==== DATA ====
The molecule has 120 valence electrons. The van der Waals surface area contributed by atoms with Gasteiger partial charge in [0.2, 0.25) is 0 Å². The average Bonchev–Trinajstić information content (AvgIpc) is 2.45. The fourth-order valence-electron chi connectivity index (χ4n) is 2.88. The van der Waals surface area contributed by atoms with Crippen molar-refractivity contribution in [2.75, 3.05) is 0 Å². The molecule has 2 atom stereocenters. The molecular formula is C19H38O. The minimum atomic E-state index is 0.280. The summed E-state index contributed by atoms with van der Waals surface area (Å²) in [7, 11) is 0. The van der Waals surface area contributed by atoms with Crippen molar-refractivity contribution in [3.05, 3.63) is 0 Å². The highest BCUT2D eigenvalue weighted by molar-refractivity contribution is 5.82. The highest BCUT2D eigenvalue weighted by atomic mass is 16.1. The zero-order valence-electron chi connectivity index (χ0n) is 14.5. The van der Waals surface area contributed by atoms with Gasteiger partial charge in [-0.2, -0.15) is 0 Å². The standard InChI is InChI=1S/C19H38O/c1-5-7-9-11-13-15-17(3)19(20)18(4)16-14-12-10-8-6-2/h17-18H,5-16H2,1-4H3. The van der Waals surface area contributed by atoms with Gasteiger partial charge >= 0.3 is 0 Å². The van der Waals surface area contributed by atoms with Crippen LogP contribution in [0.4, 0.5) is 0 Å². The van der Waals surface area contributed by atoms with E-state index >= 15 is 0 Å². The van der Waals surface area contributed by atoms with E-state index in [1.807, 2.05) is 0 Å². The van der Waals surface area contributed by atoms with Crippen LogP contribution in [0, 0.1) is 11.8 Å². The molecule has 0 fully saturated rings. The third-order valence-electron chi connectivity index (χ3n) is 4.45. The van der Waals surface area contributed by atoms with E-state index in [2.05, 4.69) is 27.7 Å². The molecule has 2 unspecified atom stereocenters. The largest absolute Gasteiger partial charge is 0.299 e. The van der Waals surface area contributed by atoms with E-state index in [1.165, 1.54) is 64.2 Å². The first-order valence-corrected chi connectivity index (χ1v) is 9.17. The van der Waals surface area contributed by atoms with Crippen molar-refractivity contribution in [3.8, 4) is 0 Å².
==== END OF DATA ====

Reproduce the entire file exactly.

The molecule has 120 valence electrons. The van der Waals surface area contributed by atoms with Gasteiger partial charge in [0.2, 0.25) is 0 Å². The average Bonchev–Trinajstić information content (AvgIpc) is 2.45. The fourth-order valence-electron chi connectivity index (χ4n) is 2.88. The van der Waals surface area contributed by atoms with Crippen molar-refractivity contribution in [2.75, 3.05) is 0 Å². The molecule has 2 atom stereocenters. The molecular formula is C19H38O. The minimum atomic E-state index is 0.280. The summed E-state index contributed by atoms with van der Waals surface area (Å²) in [7, 11) is 0. The van der Waals surface area contributed by atoms with Crippen molar-refractivity contribution in [3.05, 3.63) is 0 Å². The highest BCUT2D eigenvalue weighted by molar-refractivity contribution is 5.82. The highest BCUT2D eigenvalue weighted by atomic mass is 16.1. The zero-order valence-electron chi connectivity index (χ0n) is 14.5. The van der Waals surface area contributed by atoms with Gasteiger partial charge in [-0.2, -0.15) is 0 Å². The standard InChI is InChI=1S/C19H38O/c1-5-7-9-11-13-15-17(3)19(20)18(4)16-14-12-10-8-6-2/h17-18H,5-16H2,1-4H3. The van der Waals surface area contributed by atoms with Gasteiger partial charge >= 0.3 is 0 Å². The van der Waals surface area contributed by atoms with Crippen LogP contribution in [0.4, 0.5) is 0 Å². The van der Waals surface area contributed by atoms with E-state index >= 15 is 0 Å². The van der Waals surface area contributed by atoms with E-state index in [1.807, 2.05) is 0 Å². The van der Waals surface area contributed by atoms with Crippen LogP contribution in [0, 0.1) is 11.8 Å². The molecule has 0 fully saturated rings. The third-order valence-electron chi connectivity index (χ3n) is 4.45. The van der Waals surface area contributed by atoms with E-state index in [2.05, 4.69) is 27.7 Å². The molecule has 2 unspecified atom stereocenters. The largest absolute Gasteiger partial charge is 0.299 e. The van der Waals surface area contributed by atoms with E-state index in [1.165, 1.54) is 64.2 Å². The first-order valence-corrected chi connectivity index (χ1v) is 9.17. The van der Waals surface area contributed by atoms with Crippen molar-refractivity contribution in [3.8, 4) is 0 Å².